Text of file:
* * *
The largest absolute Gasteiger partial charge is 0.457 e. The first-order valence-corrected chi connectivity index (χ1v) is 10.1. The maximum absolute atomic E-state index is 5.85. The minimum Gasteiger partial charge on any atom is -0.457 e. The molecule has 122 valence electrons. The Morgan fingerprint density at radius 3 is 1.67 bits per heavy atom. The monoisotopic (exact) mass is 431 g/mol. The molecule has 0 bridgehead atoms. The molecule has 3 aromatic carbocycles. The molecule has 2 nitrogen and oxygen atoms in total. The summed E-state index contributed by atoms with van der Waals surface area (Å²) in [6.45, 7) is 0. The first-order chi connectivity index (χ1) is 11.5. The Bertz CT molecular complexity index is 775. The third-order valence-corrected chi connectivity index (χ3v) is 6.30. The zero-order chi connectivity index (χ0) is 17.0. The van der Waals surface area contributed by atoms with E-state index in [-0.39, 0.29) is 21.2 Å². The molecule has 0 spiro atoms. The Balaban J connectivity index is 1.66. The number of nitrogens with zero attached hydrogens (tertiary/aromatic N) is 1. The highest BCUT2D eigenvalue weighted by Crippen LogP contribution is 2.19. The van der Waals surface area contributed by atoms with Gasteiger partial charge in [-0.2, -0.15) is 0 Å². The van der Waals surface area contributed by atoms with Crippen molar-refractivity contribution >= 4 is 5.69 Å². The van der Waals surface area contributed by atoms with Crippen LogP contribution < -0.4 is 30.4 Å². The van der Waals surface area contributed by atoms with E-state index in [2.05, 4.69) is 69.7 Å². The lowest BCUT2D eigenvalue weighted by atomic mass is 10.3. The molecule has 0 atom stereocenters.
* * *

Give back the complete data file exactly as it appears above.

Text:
The largest absolute Gasteiger partial charge is 0.457 e. The first-order valence-corrected chi connectivity index (χ1v) is 10.1. The maximum absolute atomic E-state index is 5.85. The minimum Gasteiger partial charge on any atom is -0.457 e. The molecule has 122 valence electrons. The Morgan fingerprint density at radius 3 is 1.67 bits per heavy atom. The monoisotopic (exact) mass is 431 g/mol. The molecule has 0 bridgehead atoms. The molecule has 3 aromatic carbocycles. The molecule has 2 nitrogen and oxygen atoms in total. The summed E-state index contributed by atoms with van der Waals surface area (Å²) in [6.45, 7) is 0. The first-order chi connectivity index (χ1) is 11.5. The Bertz CT molecular complexity index is 775. The third-order valence-corrected chi connectivity index (χ3v) is 6.30. The zero-order chi connectivity index (χ0) is 17.0. The van der Waals surface area contributed by atoms with E-state index in [-0.39, 0.29) is 21.2 Å². The molecule has 0 spiro atoms. The Balaban J connectivity index is 1.66. The number of nitrogens with zero attached hydrogens (tertiary/aromatic N) is 1. The highest BCUT2D eigenvalue weighted by Crippen LogP contribution is 2.19. The van der Waals surface area contributed by atoms with Gasteiger partial charge in [-0.2, -0.15) is 0 Å². The van der Waals surface area contributed by atoms with Crippen molar-refractivity contribution >= 4 is 5.69 Å². The van der Waals surface area contributed by atoms with Crippen LogP contribution < -0.4 is 30.4 Å². The van der Waals surface area contributed by atoms with E-state index in [2.05, 4.69) is 69.7 Å². The lowest BCUT2D eigenvalue weighted by atomic mass is 10.3. The molecule has 0 atom stereocenters.